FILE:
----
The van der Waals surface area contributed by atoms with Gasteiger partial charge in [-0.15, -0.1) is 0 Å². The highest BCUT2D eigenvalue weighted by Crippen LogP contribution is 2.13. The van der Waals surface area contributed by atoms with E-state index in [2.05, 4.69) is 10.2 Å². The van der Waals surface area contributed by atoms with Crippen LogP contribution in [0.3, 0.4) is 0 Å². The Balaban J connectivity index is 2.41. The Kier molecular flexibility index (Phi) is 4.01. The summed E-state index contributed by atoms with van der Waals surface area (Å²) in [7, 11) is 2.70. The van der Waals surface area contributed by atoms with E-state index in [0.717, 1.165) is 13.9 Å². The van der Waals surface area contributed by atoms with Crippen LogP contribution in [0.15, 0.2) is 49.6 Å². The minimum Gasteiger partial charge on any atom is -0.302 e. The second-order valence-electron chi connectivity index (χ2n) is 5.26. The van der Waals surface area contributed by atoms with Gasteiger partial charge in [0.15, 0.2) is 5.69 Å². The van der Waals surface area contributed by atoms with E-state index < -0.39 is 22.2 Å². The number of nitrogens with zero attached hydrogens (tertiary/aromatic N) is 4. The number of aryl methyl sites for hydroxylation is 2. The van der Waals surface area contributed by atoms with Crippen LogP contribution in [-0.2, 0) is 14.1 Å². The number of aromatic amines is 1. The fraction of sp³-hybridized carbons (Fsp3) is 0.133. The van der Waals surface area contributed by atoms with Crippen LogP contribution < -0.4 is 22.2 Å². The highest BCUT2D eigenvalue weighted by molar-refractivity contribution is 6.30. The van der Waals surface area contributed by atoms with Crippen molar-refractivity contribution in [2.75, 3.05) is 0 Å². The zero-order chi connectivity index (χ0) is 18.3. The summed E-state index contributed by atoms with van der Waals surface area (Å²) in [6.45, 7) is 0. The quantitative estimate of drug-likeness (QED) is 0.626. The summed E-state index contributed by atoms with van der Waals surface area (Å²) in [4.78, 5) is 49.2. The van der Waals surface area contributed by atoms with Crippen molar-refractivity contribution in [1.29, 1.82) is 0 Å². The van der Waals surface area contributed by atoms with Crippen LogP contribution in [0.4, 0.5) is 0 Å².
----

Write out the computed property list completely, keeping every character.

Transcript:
The van der Waals surface area contributed by atoms with Gasteiger partial charge in [-0.15, -0.1) is 0 Å². The highest BCUT2D eigenvalue weighted by Crippen LogP contribution is 2.13. The van der Waals surface area contributed by atoms with E-state index in [2.05, 4.69) is 10.2 Å². The van der Waals surface area contributed by atoms with Crippen LogP contribution in [0.3, 0.4) is 0 Å². The Balaban J connectivity index is 2.41. The Kier molecular flexibility index (Phi) is 4.01. The summed E-state index contributed by atoms with van der Waals surface area (Å²) in [7, 11) is 2.70. The van der Waals surface area contributed by atoms with E-state index in [0.717, 1.165) is 13.9 Å². The van der Waals surface area contributed by atoms with Crippen LogP contribution in [0.15, 0.2) is 49.6 Å². The minimum Gasteiger partial charge on any atom is -0.302 e. The second-order valence-electron chi connectivity index (χ2n) is 5.26. The van der Waals surface area contributed by atoms with Gasteiger partial charge in [0.15, 0.2) is 5.69 Å². The van der Waals surface area contributed by atoms with E-state index < -0.39 is 22.2 Å². The number of nitrogens with zero attached hydrogens (tertiary/aromatic N) is 4. The number of aryl methyl sites for hydroxylation is 2. The van der Waals surface area contributed by atoms with Crippen LogP contribution in [-0.2, 0) is 14.1 Å². The number of aromatic amines is 1. The fraction of sp³-hybridized carbons (Fsp3) is 0.133. The van der Waals surface area contributed by atoms with Crippen LogP contribution < -0.4 is 22.2 Å². The highest BCUT2D eigenvalue weighted by molar-refractivity contribution is 6.30. The van der Waals surface area contributed by atoms with Crippen molar-refractivity contribution in [2.75, 3.05) is 0 Å². The zero-order chi connectivity index (χ0) is 18.3. The summed E-state index contributed by atoms with van der Waals surface area (Å²) in [6.45, 7) is 0. The quantitative estimate of drug-likeness (QED) is 0.626. The summed E-state index contributed by atoms with van der Waals surface area (Å²) in [4.78, 5) is 49.2. The van der Waals surface area contributed by atoms with Crippen molar-refractivity contribution in [1.29, 1.82) is 0 Å². The van der Waals surface area contributed by atoms with Crippen LogP contribution in [0.4, 0.5) is 0 Å².